Browsing by Subject "interpretative flexibility"

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  • Taipale, Jaakko (2019)
    This study examines two different approaches in empirical analysis of judges' evaluation of expertise in court: first, an analyst-based approach that employs predefined normative criteria to measure judges' performance, and second, an actor-based approach that emphasizes interpretative flexibility in judges' evaluation practice. I demonstrate how these different approaches to investigating judges' adjudication lead to differing understandings about judges' abilities to evaluate scientific evidence and testimonial. Although the choice of analytical approach might depend on context and purpose in general, I contend that in assessing judges' competence, an actor-based approach that adequately describes the way in which judges relate to and handle expertise is required to properly understand and explain how judges evaluate expertise. The choice of approach is especially important if the resulting understanding of judges' competence is subsequently used as a basis for making normative and prescriptive claims with potential consequences for trial outcomes.
  • Karlsson, Thomas Malte Molnár (Helsingin yliopisto, 2021)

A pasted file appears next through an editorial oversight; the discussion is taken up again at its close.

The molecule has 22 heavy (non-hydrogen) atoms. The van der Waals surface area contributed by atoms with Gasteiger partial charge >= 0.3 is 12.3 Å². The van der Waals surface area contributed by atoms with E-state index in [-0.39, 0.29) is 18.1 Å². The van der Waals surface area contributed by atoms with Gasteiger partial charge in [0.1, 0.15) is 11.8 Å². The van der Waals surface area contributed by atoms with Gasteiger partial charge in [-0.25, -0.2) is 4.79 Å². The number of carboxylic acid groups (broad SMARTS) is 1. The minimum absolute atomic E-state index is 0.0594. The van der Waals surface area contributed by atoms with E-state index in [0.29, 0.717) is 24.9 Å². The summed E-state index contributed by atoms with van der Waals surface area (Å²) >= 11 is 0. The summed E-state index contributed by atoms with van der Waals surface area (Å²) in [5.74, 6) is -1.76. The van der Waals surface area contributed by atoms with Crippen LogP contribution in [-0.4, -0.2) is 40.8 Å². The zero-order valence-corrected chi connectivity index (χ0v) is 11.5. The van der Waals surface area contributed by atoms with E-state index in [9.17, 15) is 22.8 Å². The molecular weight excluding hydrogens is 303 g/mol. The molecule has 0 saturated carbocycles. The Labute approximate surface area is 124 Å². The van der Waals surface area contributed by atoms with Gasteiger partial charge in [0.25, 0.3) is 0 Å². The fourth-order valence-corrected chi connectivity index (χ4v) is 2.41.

The way environmental issues are discursively constructed matters for how they are understood and what possibilities there are to solve them. This makes it relevant to investigate discourses around environmental issues and their proposed solutions. One such solution is ecological compensation, which has been widely implemented as a way to avoid environmental degradation and achieve no net loss of biodiversity. Compensation is also a contested mechanism, however, which has been shaped by the interplay of various discourses with diverging understandings of nature conservation. In this study, I investigate how ecological compensation is constructed by experts in Finland. Using the concept of storylines (Hajer 1995) I analyse 9 interviews conducted with experts involved in the discussion around ecological compensation, which is currently being implemented into Finnish legislation. Three storylines are identified which construct ecological compensation either as 1) a way to enable private actors to take environmental responsibility, 2) additional legislation to fill a “gap” in current conservation practices, or 3) a possibility to modify the relationship with nature by fostering local deliberations. This shows diverging understandings of ecological compensation among the experts and contestation over the way it should be implemented. What is at stake in the discussion are questions of how nature conservation should be understood, which makes ecological compensation pivotal for reconfiguring the field of nature conservation by shifting understandings of the roles and responsibilities involved. At the same time, consensus exists about the need to implement ecological compensation, which the experts all agree is the only possibility to stop biodiversity loss in Finland. This is traced to the interpretative flexibility of the ecological compensation concept which accommodates conflicting understandings and enables the experts to agree about the need for ecological compensation while contesting the “details” of how the implementation should take place. In that way, the implementation is supported despite contestation, and the discussion is focused on how – rather than whether – ecological compensation should be implemented.